Acute effects of angiotensin II (AngII) on diastolic properties of the myocardium were investigated.
Increasing concentrations of AngII (10−9 to 10−5 M) were added to rabbit papillary muscles in the absence (n=11) or presence of: (i) AT1 receptor antagonists, losartan (10−6 M; n=7) or ZD-7155 (10−7 M; n=8); (ii) ZD-7155 (10−7 M) plus AT2 receptor antagonist PD-123,319 (2 × 10−6 M; n=6); (iii) PKC inhibitor, chelerythrine (10−5 M; n=8); or (iv) Na+/H+ exchanger (NHE) inhibitor, 5-(N-methyl-N-isobutyl)-amiloride (10−6 M; n=10). Passive length–tension relations were constructed before and after a single concentration of AngII (10−5 M, n=6). Effects of AngII infusion (10 μg kg−1 min−1) were evaluated in in situ rabbit hearts.
AngII concentration dependently increased inotropy and resting muscle length (RL). At 10−5 M, active tension increased 43.3±6.25% and RL 1.96±0.4%. Correcting RL to its initial value resulted in a 46±4% decrease of resting tension, indicating decreased muscle stiffness, as confirmed by the right and downward shift of the passive length–tension relation promoted by AngII. In the intact heart, at matched systolic pressures of 112 mmHg, AngII decreased end-diastolic pressures from 10.3±0.3 to 5.9±0.5 mmHg, and minimal diastolic pressures from 8.4±0.5 to 4.6±0.6 mmHg.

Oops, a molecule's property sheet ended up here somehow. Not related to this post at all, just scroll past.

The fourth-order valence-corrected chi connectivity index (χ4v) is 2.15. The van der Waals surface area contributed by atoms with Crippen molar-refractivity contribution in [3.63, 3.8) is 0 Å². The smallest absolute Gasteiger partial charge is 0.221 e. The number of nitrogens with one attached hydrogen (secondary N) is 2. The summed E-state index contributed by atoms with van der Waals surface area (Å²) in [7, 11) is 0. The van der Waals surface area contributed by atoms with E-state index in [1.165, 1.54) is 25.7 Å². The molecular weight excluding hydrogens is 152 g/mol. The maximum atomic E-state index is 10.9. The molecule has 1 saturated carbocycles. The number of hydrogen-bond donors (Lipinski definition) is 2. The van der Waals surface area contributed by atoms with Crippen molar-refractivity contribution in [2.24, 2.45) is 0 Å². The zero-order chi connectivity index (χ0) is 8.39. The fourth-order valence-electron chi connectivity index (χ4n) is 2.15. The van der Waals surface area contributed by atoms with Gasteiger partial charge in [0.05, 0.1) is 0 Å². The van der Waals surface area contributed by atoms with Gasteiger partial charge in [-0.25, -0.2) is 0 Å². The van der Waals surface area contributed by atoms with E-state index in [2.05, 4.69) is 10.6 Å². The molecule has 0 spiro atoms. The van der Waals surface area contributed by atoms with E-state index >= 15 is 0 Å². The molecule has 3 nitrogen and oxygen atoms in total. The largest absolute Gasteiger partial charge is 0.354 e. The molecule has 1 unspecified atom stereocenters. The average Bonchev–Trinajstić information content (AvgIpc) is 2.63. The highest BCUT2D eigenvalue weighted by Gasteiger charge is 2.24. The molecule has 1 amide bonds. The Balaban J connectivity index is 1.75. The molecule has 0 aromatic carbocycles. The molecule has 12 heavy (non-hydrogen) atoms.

AT1 blockade inhibited AngII effects on myocardial inotropy and stiffness, while PKC or NHE inhibition only significantly attenuated its effects on resting length and tension.
In conclusion, AngII decreases myocardial stiffness, an effect that requires AT1 receptor activation and is mediated by PKC and NHE. This represents a novel mechanism of acute neurohumoral modulation of diastolic function, suggesting that AngII is a powerful regulator of cardiac filling.
British Journal of Pharmacology (2006) 147, 690–697. doi:10.1038/sj.bjp.0706659